To tell you about Vietnam I have to go back to childhood, when my eyes sparkled first time I heard my grandfather utter the word Indochina, my grandfather who was a communist – and being a communist was all the rage back then. But this isn’t a story about my grandfather, or the shattered ideals I inherited from him – nor is this a story of me, being a bit older, fantasizing about making love on the floor of a wooden shack, surrounded by the clamor of the street caught in a monsoon rain – as I have read about it in that book of Duras – or imagining what it must have been like, during the years of that terrible war, in my very own version of Quiet American, visiting Cholon and dancing the night away with the likes of Phuoung.

To tell you that this is a story about Vietnam of today is not saying much. We are all of us, at the same time, shackled by the limitations of our experiences and liberated by the depths of our imagination. There is a line when one crosses into another, but during my escapades in Vietnam that line was always blurred for me.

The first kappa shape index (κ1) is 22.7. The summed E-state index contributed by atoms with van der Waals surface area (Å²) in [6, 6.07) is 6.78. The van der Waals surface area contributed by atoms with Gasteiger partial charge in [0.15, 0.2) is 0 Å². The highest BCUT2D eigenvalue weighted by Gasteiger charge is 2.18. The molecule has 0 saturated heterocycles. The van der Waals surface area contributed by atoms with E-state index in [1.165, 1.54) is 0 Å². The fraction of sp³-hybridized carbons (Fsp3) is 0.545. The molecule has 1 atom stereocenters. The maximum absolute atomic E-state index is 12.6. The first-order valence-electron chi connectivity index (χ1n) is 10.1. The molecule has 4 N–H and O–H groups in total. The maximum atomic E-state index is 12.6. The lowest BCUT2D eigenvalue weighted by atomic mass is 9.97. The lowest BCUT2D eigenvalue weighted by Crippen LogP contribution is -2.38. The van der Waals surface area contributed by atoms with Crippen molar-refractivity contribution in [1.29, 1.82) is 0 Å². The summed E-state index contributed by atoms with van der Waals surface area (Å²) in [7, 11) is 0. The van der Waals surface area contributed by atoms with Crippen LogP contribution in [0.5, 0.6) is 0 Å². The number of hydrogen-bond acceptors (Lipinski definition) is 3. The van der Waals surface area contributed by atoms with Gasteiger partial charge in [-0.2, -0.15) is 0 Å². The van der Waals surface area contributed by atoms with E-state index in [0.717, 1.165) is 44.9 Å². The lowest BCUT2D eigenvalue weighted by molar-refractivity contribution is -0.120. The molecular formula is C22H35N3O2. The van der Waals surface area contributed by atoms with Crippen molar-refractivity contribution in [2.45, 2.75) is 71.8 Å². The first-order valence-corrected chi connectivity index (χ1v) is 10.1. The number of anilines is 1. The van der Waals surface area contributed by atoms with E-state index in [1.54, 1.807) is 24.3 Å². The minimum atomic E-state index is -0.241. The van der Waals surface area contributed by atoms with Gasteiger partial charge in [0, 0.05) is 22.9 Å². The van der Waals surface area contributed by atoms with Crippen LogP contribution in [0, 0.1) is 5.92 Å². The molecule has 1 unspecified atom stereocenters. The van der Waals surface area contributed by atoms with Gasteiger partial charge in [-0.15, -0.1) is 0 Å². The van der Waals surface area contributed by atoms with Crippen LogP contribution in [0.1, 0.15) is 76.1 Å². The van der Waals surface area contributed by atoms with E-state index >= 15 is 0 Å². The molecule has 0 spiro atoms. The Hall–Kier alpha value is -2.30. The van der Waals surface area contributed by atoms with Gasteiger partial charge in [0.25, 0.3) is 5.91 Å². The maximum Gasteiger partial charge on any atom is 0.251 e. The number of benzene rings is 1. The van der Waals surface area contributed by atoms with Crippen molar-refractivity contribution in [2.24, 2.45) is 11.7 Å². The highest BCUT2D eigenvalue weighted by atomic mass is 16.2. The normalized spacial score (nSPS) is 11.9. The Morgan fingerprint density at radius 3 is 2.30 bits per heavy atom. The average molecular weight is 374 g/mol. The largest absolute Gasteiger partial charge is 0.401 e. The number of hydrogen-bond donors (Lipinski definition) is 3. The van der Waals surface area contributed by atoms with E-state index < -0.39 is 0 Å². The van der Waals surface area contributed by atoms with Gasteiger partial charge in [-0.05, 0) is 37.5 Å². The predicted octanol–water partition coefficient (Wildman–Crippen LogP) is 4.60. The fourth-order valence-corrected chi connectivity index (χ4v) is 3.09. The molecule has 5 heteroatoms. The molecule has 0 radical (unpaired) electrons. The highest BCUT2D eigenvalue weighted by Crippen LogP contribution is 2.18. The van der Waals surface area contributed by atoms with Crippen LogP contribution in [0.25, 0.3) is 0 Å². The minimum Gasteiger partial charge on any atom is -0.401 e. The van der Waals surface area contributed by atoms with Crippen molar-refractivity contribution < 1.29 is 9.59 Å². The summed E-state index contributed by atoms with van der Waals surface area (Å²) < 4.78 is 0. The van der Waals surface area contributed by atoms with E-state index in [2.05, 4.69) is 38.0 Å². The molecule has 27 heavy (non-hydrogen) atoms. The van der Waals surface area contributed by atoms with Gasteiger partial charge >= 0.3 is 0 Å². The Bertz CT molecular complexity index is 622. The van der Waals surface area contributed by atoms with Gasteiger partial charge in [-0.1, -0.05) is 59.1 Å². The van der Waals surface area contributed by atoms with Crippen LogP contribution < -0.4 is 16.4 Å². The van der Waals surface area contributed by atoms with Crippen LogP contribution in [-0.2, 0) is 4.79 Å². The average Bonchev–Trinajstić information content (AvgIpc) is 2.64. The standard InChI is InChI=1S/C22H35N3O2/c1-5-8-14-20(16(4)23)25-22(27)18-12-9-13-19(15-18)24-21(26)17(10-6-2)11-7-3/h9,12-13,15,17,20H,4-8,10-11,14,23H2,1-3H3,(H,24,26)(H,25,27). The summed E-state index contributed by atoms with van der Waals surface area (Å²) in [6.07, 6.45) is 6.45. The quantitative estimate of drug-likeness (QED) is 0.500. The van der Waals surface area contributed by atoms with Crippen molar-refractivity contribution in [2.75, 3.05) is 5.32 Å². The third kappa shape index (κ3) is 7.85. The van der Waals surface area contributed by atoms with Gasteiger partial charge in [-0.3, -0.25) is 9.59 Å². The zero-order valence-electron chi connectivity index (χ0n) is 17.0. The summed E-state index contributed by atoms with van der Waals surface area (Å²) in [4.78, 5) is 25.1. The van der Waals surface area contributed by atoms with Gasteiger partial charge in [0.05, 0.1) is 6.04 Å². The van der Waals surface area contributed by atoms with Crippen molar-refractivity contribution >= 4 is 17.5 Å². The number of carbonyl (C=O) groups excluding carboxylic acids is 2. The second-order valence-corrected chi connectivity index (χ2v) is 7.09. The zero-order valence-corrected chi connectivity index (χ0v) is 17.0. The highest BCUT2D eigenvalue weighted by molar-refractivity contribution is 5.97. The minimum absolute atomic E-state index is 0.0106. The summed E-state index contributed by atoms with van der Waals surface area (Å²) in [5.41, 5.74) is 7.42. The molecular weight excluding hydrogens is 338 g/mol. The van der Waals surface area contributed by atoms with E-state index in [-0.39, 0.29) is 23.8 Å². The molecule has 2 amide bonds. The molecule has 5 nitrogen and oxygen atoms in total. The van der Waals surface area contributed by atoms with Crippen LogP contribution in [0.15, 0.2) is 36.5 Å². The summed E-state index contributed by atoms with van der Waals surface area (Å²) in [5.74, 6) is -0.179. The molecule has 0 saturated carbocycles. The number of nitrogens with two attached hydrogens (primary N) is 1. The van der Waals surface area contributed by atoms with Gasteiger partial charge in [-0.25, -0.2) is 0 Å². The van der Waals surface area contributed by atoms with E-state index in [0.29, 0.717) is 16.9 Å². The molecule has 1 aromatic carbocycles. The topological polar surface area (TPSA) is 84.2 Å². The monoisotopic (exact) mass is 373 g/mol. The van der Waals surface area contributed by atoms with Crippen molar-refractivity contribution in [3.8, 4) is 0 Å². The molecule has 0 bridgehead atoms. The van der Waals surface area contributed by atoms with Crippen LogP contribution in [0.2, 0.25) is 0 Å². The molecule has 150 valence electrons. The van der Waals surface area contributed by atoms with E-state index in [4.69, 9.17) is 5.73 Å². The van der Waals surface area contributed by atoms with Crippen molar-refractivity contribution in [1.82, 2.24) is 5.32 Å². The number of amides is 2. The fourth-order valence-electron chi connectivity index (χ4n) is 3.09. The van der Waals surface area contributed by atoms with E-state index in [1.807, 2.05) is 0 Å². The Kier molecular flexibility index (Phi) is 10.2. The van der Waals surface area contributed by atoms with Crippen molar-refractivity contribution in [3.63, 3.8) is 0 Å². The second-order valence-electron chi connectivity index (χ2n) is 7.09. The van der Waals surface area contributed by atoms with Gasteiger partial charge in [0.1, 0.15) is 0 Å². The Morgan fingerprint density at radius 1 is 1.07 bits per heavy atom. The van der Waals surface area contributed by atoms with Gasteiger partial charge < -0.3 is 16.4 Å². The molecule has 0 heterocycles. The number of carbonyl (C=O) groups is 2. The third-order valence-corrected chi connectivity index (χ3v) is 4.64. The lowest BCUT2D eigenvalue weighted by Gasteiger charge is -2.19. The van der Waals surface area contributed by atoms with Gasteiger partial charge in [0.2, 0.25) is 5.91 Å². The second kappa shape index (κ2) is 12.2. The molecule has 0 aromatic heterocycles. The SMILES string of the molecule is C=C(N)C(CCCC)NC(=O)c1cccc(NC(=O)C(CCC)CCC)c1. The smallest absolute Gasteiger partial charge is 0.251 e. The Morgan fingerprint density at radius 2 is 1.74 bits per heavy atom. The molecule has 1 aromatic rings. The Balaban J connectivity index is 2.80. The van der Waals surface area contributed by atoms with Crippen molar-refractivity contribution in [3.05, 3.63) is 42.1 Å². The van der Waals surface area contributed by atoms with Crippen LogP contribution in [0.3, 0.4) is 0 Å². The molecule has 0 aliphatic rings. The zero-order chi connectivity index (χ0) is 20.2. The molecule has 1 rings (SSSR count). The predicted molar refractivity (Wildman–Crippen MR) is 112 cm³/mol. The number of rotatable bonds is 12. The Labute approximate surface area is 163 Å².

There are things I have done there I have never thought I was capable of doing, and perhaps, looking from a distance, I’ve painted those personal histories more colorful than they really were. Still I have an urge to write them down, for better or worse. I stayed longer than most who came to visit, I left way before to say I’ve actually lived there. One year later I came back again. And I know I will keep returning, as long as there is strength in my body, and adventure in my spirit. Most people put values in their achievements that have materialized into something – you have worked hard, and you bought yourself that big house with a picket fence and a fast car and now you can eat steaks and make barbecue in your beautiful garden and you can take your lovely wife and your cute children on holidays at least three times a year, skiing and all. Surrounded and brought up by the utilitarian and the pragmatic, I’ve long ago decided I don’t care much for the quantification of life. I cherish moments, I try to capture them as my most prized possessions and I’ve finally learned how to enjoy letting them go.